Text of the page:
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To quantify the frequency and outcomes of receiving an antibiotic prescription upon discharge from the hospital to long-term care facilities (LTCFs).
Retrospective cohort study.
A 576-bed, academic hospital in Portland, Oregon.
Adult inpatients (≥18 years of age) discharged to an LTCF between January 1, 2012, and June 30, 2016.
Our primary outcome was receiving a systemic antibiotic prescription upon discharge to an LTCF. We also quantified the association between receiving an antibiotic prescription and 30-day hospital readmission, 30-day emergency department (ED) visit, and Clostridium difficile infection (CDI) on a readmission or ED visit at the index facility within 60 days of discharge.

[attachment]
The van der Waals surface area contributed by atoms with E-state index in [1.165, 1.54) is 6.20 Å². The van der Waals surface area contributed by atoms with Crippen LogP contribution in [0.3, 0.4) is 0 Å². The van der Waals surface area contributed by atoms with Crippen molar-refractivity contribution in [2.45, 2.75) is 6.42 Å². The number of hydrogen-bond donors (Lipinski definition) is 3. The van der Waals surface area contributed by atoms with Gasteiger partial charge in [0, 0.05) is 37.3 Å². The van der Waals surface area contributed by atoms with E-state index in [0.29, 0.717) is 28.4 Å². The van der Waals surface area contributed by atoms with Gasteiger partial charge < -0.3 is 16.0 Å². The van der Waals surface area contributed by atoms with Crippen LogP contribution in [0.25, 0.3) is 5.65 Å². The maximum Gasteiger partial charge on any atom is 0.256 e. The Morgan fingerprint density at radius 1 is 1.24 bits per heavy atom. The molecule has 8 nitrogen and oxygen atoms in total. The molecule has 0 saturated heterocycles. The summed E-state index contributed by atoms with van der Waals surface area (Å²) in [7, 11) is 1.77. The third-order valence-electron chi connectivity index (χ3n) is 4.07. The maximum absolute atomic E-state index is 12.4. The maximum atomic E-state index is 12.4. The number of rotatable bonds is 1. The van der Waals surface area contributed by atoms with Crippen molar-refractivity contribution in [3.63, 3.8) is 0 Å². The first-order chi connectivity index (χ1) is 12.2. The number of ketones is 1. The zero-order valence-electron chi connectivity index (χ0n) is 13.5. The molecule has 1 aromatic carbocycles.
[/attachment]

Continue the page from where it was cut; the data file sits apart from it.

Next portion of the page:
Among 6,701 discharges to an LTCF, 22.9% were prescribed antibiotics upon discharge. The most prevalent antibiotic classes prescribed were cephalosporins (20.4%), fluoroquinolones (19.1%), and penicillins (16.7%). The medical records of ~82% of patients included a diagnosis code for a bacterial infection on the index admission. Among patients prescribed an antibiotic upon discharge, the incidence of 30-day hospital readmission to the index facility was 15.9%, the incidence of 30-day ED visit at the index facility was 11.0%, and the incidence of CDI on a readmission or ED visit within 60 days of discharge was 1.6%. Receiving an antibiotic prescription upon discharge was significantly associated with 30-day ED visits (adjusted odds ratio [aOR], 1.2; 95% confidence interval [CI], 1.02–1.5) and with CDI within 60 days (aOR, 1.7; 95% CI, 1.02–2.8) but not with 30-day readmissions (aOR, 1.01; 95% CI, 0.9–1.2).
Antibiotics were frequently prescribed upon discharge to LTCFs, which may be associated with increased risk of poor outcomes post discharge.
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